Hertsmere Borough Council (18 010 274)

Category : Transport and highways > Traffic management

Decision : Upheld

Decision date : 08 Mar 2019

The Ombudsman's final decision:

Summary: Mr and Mrs Y complain about the Council’s decision to exclude their address from a Controlled Parking Zone. The Ombudsman find some fault in the Council’s consultation, but considers this would not have affected the outcome of the proposals. The Ombudsman also finds the Council provided wrong information to Mr and Mrs Y, which raised their expectations. However there is no evidence of fault in the implementation of the 2017 Traffic Order.

The complaint

  1. The complainants, whom I will call Mr & Mrs Y, complain that:
    • Their apartment block has been excluded from a Controlled Parking Zone (CPZ);
    • Changes to the parking restrictions were made without the consultation of all those affected; and
    • The Council has failed to explain why it departed from a senior officer’s view that an error had been made, and that their address should have been included in the CPZ and all residents in the apartment block should be eligible for parking permits.

Back to top

The Ombudsman’s role and powers

  1. We cannot investigate late complaints unless we decide there are good reasons. Late complaints are when someone takes more than 12 months to complain to us about something a council has done. (Local Government Act 1974, sections 26B and 34D, as amended)
  2. We investigate complaints of injustice caused by ‘maladministration’ and ‘service failure’. I have used the word ‘fault’ to refer to these. We cannot question whether a council’s decision is right or wrong simply because the complainant disagrees with it. We must consider whether there was fault in the way the decision was reached. (Local Government Act 1974, section 34(3), as amended)
  3. If we are satisfied with a council’s actions or proposed actions, we can complete our investigation and issue a decision statement. (Local Government Act 1974, section 30(1B) and 34H(i), as amended)

Back to top

How I considered this complaint

  1. During my investigation I have:
    • Considered information submitted by Mr and Mrs Y;
    • Made enquiries of the Council and considered its response;
    • Consulted any relevant law and guidance, cited where necessary in this statement; and
    • Issued a draft decision and considered any comments received from the Council and Mr and Mrs Y before making a final decision.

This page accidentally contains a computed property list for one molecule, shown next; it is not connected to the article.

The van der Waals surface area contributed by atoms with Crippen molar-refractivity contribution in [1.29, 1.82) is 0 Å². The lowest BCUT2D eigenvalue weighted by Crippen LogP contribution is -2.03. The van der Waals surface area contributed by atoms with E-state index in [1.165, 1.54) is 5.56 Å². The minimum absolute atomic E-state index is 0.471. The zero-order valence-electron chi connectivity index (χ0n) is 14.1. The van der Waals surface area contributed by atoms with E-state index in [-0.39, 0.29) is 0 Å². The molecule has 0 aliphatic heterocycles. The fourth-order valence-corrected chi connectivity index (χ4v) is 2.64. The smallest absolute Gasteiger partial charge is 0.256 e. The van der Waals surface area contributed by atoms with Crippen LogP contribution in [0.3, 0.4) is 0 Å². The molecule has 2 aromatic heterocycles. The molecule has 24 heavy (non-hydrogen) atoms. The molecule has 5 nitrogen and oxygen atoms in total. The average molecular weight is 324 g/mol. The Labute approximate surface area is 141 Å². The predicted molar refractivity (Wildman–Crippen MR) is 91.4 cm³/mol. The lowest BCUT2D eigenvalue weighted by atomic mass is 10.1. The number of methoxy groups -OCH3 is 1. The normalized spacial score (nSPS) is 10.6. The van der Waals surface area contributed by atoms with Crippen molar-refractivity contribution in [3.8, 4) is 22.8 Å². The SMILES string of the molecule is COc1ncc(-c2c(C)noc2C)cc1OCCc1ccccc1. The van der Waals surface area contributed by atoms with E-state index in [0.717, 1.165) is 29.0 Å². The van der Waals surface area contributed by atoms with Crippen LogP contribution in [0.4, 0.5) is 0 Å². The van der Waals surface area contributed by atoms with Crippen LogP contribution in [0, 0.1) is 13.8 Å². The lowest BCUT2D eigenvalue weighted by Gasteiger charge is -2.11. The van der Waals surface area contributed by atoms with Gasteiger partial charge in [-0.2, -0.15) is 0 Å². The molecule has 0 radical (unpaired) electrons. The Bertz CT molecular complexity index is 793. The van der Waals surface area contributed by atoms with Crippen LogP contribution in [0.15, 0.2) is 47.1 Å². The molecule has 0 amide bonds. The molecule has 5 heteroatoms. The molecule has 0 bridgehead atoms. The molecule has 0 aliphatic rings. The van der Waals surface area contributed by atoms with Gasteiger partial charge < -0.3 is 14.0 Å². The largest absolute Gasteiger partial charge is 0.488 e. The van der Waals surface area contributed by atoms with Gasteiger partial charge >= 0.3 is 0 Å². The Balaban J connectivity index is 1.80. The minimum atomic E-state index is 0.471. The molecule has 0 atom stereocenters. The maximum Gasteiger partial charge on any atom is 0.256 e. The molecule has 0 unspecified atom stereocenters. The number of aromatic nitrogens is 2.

Back to top

What I found

  1. To introduce a CPZ, councils must make a Traffic Regulation Order (TRO) or Traffic Management Order (TMO) in accordance with the Regulations made by Parliament. (Local Authorities' Traffic Orders (Procedure) (England and Wales) Regulations 1996).
  2. The Regulations set out procedures for the consultation process and dealing with objections to a proposal before a council makes a TRO. It should be noted that the consultation is not a referendum; a council must have regard to the outcome of consultation but is not bound by it.

What happened

  1. Mr and Mrs Y live in a block of 12 flats. The block was built sometime between 2001 and 2004, and contains a private gated parking area which provides two parking spaces for each residential unit. The parking area also includes a total of three visitor parking spaces, available on a first-come, first-serve basis.
  2. Until recently, the road on which Mr and Mrs Y live allowed on-street parking for all, except for one hour (between 2pm and 3pm), to deter commuter parking. Mr and Mrs Y say they found this arrangement to be acceptable because visitors and trades people could work around the one hour restriction.
  3. However, in 2017, the Council consulted on a proposal to introduce further parking controls, restricting on-street parking to permit-holders only.
  4. Mr and Mrs Y’s address is not included in the CPZ implemented in 1996, and as a result they were not directly consulted about the proposed changes. Although the Council points out that it displayed a notice on the road to advertise the proposal.